I have always been very aware of the environment and passionate about keeping it beautiful. In 2018 I decided to go vegetarian in order to combat carbon and methane emissions caused by animal agriculture. I'm often disappointed in America's environmental policies which is why I choose to take classes like sustainability in order to gain more knowledge about how to help the environment on an individual and local level. I was inspired to pursue law because I felt that environmental regulations needed to be drastically revised and improved. I think it's important to contribute to pursuing a common societal goal such as eliminating climate change, otherwise, who will? Being the change you want to see in the world has always motivated me to communicate to everyone I know about the dangers of climate change. Reminding people to carpool, recycle, properly dispose of refrigerants, compost, eat vegan, harvest rainwater, conserve, etc. is the best and most effective way to spread knowledge on sustainable practices, as the more people that are informed, the more pressure can be put on policy makers who are the ones that truly determine the future of the environment.

  • Asya Hangul 4/23/2020 11:45 AM
    Through my one time challenge I learned how important proper refrigerant disposal is. Although the EPA has regulations in place and disposal is overseen by the government, there is still a large amount of refrigerants ranging from motor vehicle air conditioners, household refrigerators and freezers, window air conditioners, water coolers, vending machines, ice makers and dehumidifiers that continue to be disposed of in an improper manner. Here is a really interesting National Geographic link on CFC disposal... https://www.nationalgeographic.com/environment/2019/04/disposing-old-cfcs-refrigerants-reduces-climate-change-greenhouse-gases-cheaply/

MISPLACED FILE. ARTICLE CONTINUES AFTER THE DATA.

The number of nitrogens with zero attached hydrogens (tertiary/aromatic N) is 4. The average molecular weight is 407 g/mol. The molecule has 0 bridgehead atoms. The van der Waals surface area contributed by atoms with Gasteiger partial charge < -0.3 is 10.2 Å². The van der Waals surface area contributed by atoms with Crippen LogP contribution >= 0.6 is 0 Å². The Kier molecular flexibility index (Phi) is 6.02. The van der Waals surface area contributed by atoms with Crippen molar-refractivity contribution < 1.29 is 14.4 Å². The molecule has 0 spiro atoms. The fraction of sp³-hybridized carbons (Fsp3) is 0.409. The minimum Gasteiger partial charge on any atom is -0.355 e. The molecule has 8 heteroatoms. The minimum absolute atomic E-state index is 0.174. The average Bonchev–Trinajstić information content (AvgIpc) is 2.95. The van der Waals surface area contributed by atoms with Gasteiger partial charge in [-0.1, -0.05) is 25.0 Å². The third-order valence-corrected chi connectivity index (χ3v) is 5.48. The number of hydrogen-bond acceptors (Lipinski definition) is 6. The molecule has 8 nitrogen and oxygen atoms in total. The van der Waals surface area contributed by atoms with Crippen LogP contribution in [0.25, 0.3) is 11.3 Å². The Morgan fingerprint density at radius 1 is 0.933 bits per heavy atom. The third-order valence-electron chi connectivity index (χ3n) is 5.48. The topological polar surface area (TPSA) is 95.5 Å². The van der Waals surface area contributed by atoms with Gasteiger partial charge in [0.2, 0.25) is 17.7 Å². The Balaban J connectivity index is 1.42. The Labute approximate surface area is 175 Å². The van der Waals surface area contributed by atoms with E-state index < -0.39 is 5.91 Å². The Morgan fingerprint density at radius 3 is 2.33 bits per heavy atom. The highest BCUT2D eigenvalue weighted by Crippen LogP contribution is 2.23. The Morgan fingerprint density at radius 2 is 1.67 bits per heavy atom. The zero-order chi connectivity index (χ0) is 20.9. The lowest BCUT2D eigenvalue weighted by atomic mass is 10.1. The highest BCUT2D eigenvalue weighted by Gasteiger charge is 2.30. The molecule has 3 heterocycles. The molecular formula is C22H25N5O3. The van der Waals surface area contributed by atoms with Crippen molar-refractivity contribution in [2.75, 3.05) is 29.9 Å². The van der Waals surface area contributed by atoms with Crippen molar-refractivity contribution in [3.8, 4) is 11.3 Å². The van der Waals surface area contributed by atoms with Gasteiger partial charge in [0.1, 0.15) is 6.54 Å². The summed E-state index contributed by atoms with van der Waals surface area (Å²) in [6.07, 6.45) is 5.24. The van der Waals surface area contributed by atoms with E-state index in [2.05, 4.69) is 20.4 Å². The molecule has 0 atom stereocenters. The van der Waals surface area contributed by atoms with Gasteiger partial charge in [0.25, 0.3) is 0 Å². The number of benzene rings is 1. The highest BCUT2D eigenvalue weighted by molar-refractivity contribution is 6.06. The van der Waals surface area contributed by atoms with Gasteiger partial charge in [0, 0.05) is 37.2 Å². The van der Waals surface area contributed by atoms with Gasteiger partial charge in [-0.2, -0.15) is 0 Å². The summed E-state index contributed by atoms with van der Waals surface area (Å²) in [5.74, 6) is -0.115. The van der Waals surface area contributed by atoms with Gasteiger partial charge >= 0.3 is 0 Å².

• Asya Hangul 3/24/2020 9:55 AM
    Spending a majority of the semester using only muscle power around campus and the community was fulfilling for my mind, body, and the environment! This experience has made me realize the joy and ease of taking the time to reach my destinations rather than driving and polluting the earth to get places faster. I have picked up random litter while walking, convinced my friends to lessen their impact by walking around with me, and gotten more in touch with Knoxville as a whole. I will definitely continue to use muscle power beyond this challenge and lessen my carbon emissions.

  • Asya Hangul 3/03/2020 4:17 PM
    All this rain has been (somewhat) discouraging to walk everywhere everyday, however, by walking more and being more aware of my surroundings, I have noticed a lot more trash washing up by the creek and especially in the sewers which has inspired me to look into more recycling initiatives around Knoxville! Also, I have been making my boyfriend and I vegan meals a lot more often. I am already vegetarian, but working towards a fully plant-based diet with someone else makes it so much easier and enjoyable!

  • Asya Hangul 2/10/2020 2:44 PM
    This weekend I had a family emergency and had to drive 3 hours back home on Friday. It is a lot harder to not use any sort of motorized transportation where I'm from, as it is more spread out than Knoxville. However, I carpooled the whole weekend and did not have to drive my car after I arrived home! I had to drive back yesterday, but I am excited to continue not using my car for the rest of the 21 day challenge.
  • Reflection Question
    Transport Use Muscle Power
    How do your transportation choices affect your engagement in your community? Does your experience or enjoyment differ while walking, riding transit, biking or driving?

    Asya Hangul 2/06/2020 2:19 PM
    My transportation choices affect my engagement in the community in that non-machine powered transportation allows me to use more of my time to focus on the community itself rather than the destination. By not driving my car, I have been able to find more excuses to go out and engage with all that the community has to offer.